Mercedes-Benz Cuts Prices of Electric Cars in China

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Mercedes-Benz has cut prices of its electric models in China the premium carmaker resorted to the move following a 6.7% decrease in market share. The price cut goes as high as $33,000.

Waiting for the world to get hit by a new major financial crisis, while emissions regulations are getting ever stricter, the car market is changing. Mercedes saw a major drop in its market share in China, its most important after its home market, Germany.

Yet the demand for electric cars in China is growing. According to a Goldman Sachs report, sales of EVs are up 110% year-to-date. National incentives and tax cuts motivate customers to go full electric.

Reuters reports that analysts expect a price war in the coming months. And it has apparently started already. Tesla decided to cut prices for its Model 3 and Model Y in China last month by 9%. The move follows Elon Musk’s prediction that “a recession of sorts” is underway. Just days after the price change, Ford Motor’s EV branch and Huawei-backed EV brand Aito followed. Most likely, these decisions will put pressure on other carmakers to make their move on the electric car market in order to stay competitive.

Mercedes-Benz is now following in Tesla’s footsteps with a significant price cut. Insideevs.com reports that the carmaker’s local website displays a base price of 478,000 yuan ($66,784, at the current exchange rate) for the Mercedes EQE, down from 528,000 yuan ($73,770), the price one day before.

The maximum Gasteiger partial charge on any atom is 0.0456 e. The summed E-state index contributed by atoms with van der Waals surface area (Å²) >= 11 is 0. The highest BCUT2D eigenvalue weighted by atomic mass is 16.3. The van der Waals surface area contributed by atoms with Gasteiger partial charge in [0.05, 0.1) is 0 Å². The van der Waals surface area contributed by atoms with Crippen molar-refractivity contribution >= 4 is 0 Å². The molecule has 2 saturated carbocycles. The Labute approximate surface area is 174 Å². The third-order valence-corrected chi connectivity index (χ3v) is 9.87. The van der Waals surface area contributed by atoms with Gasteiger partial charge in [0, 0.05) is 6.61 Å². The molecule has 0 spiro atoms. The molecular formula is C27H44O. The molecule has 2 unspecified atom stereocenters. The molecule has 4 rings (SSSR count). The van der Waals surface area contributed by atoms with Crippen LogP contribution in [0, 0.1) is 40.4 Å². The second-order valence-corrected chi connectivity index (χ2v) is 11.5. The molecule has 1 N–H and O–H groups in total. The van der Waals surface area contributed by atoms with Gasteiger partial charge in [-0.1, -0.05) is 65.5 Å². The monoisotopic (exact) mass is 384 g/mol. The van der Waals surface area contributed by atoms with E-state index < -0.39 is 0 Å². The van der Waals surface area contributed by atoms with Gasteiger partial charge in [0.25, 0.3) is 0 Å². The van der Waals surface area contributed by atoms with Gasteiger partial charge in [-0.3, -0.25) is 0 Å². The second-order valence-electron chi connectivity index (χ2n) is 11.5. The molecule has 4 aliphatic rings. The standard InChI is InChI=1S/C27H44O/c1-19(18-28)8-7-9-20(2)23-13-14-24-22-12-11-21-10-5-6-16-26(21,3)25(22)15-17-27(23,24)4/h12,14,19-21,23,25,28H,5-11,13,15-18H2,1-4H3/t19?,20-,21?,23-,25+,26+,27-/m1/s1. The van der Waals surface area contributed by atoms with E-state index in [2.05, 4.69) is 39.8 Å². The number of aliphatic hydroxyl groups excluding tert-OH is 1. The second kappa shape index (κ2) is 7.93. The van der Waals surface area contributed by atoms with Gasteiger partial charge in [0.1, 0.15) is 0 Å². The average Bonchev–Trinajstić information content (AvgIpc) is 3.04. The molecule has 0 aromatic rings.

A similar change goes for the EQS flagship, 2022 World Luxury Car of the Year. Before the decision went into effect, the electric sedan used to start at 1,190,000 yuan ($166,261). Customers can now start negotiations from 956,000 yuan ($133,568). That is a cut of approximately $33,000.

Furthermore, dealerships in China will keep offering subsidies to customers who bought the cars before the price adjustment took place. An insider who declined to be named stated for Reuters that the company was expecting the EQS SUV to become more popular than the sedan, considering that the Chinese customers prefer to be chauffeured while enjoying the space and features the rear can provide.

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